Some Republicans hope the President's reelection operation can supplement what the NRA has been able to deliver, but others told CNN the gun-rights lobby may be irreplaceable this cycle.
"There haven't been any groups to fill the void," said one Republican strategist.
The four most critical races
In the end, the fight over the majority will all come down to Republicans' ability to defend four seats.
Gardner is by far the most endangered, given the state's Democratic tilt in recent years, particularly in presidential elections. (George W. Bush was the last Republican to win the state, in 2004.) The likely Democratic nominee is former presidential candidate John Hickenlooper, who was elected governor twice and remains one of the state's most popular politicians.
Trump remains underwater with voters in Colorado, and Gardner's task of uniting rural Trump voters and suburbanites remains perhaps the toughest of any GOP incumbent.
In neighboring Arizona, McSally occupies an odd position. The former House member and Air Force fighter pilot ran for her state's other Senate seat in 2018 and lost to Democrat Kyrsten Sinema. McSally was then appointed to the Senate seat previously held by the late John McCain and held throughout 2018 by Jon Kyl, who resigned at the end of the year to make way for McSally.
So 2020 will McSally's second chance in two years to face Arizona voters -- and she's hoping to benefit from incumbency and a shakeup of her campaign team since her 2018 defeat. One GOP strategist told CNN the Republican should run in 2020 "like she's running for sheriff of Maricopa County" -- that is, the Phoenix suburbs.
Unfortunately for her, McSally has drawn as a Democratic opponent astronaut Mark Kelly, the husband of former Rep. Gabby Giffords. Kelly has been the best Democratic fundraiser this cycle, ending 2019 with more than $20 million, nearly twice as much as McSally's $12 million. He ended the year with $6.2 million haul in the last quarter, besting the $4 million raised by McSally during that time.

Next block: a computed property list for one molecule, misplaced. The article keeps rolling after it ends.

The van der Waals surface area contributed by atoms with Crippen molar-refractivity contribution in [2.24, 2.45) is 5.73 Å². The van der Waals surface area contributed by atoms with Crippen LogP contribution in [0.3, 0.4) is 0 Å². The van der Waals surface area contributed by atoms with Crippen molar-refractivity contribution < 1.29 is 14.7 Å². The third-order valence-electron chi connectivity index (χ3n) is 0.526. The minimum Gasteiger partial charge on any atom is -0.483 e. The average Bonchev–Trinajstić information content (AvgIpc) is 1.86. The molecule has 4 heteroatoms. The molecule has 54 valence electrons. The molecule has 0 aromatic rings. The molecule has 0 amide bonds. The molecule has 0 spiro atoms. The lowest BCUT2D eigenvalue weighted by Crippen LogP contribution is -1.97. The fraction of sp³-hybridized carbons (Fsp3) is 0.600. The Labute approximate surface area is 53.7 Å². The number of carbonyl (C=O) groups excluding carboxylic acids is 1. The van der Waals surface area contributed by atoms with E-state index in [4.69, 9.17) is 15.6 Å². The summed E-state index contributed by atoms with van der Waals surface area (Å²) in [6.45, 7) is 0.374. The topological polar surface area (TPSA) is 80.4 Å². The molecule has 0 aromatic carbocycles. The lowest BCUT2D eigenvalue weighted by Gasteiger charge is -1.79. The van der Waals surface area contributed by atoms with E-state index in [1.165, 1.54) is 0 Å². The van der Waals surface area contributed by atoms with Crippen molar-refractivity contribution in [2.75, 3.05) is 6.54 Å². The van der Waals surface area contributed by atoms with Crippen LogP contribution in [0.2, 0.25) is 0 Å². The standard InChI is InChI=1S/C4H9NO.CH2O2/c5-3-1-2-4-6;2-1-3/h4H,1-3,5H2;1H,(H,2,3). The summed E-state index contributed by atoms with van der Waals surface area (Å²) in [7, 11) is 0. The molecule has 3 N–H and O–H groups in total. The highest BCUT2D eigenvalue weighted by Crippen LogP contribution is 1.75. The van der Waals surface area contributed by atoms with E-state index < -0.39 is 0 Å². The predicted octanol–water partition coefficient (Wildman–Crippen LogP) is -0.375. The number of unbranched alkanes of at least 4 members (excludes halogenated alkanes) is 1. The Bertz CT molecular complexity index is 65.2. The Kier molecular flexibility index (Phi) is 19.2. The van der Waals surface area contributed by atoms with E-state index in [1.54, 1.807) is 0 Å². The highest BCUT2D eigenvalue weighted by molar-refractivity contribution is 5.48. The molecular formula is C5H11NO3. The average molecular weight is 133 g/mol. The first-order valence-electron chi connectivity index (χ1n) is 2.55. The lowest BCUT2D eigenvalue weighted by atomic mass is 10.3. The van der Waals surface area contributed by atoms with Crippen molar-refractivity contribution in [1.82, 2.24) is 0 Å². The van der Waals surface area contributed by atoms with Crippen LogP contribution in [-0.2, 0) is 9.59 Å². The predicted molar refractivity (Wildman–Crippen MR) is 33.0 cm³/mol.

In Maine, Collins remains a top target for progressives motivated by her vote to confirm Supreme Court Justice Brett Kavanaugh in 2018. The expected ad-spending war of attrition in Maine guarantees the race between Collins and her likely Democratic opponent, Speaker of the state House Sara Gideon, will be competitive.
While Maine consistently votes for Democrats at the presidential level, Trump lost the state in 2016 by just three points and won the vote in one of its congressional districts, giving him a single electoral vote. Collins, meanwhile, has had four terms in the Senate to carve out a moderate and independent reputation that Maine often rewards at the ballot box. Of all the endangered Republicans, Collins is viewed as the best positioned to win over split-ticket voters in her state, thanks to this reputation.
Another target for Democrats is Thom Tillis in North Carolina, who six years ago beat incumbent Democrat Kay Hagan by just 1.5 points. While 2008 was the only time this century a Democratic presidential candidate has won the Tarheel State, it remains a swing state. Trump won it by just three points in 2016, the same year a Democrat, Roy Cooper, narrowly won the governor's race.
Tillis has already fended off a GOP primary challenger from the right, a self-funding candidate who dropped out in late 2019. He's also benefiting from a competitive Democratic primary between the establishment-backed lawyer Cal Cunningham and a progressive favorite, state Sen. Erica Smith. Along with Arizona, Republican strategists agree, North Carolina will most closely track with the presidential results there.
In all four races, the Republican campaigns are taking their cues from McConnell and the strategy-makers from Washington.
"If it's going to be a national election, than you need to take cues from the national boss," said the Washington GOP strategist. "At the end of the day, this is going to be a polarized election."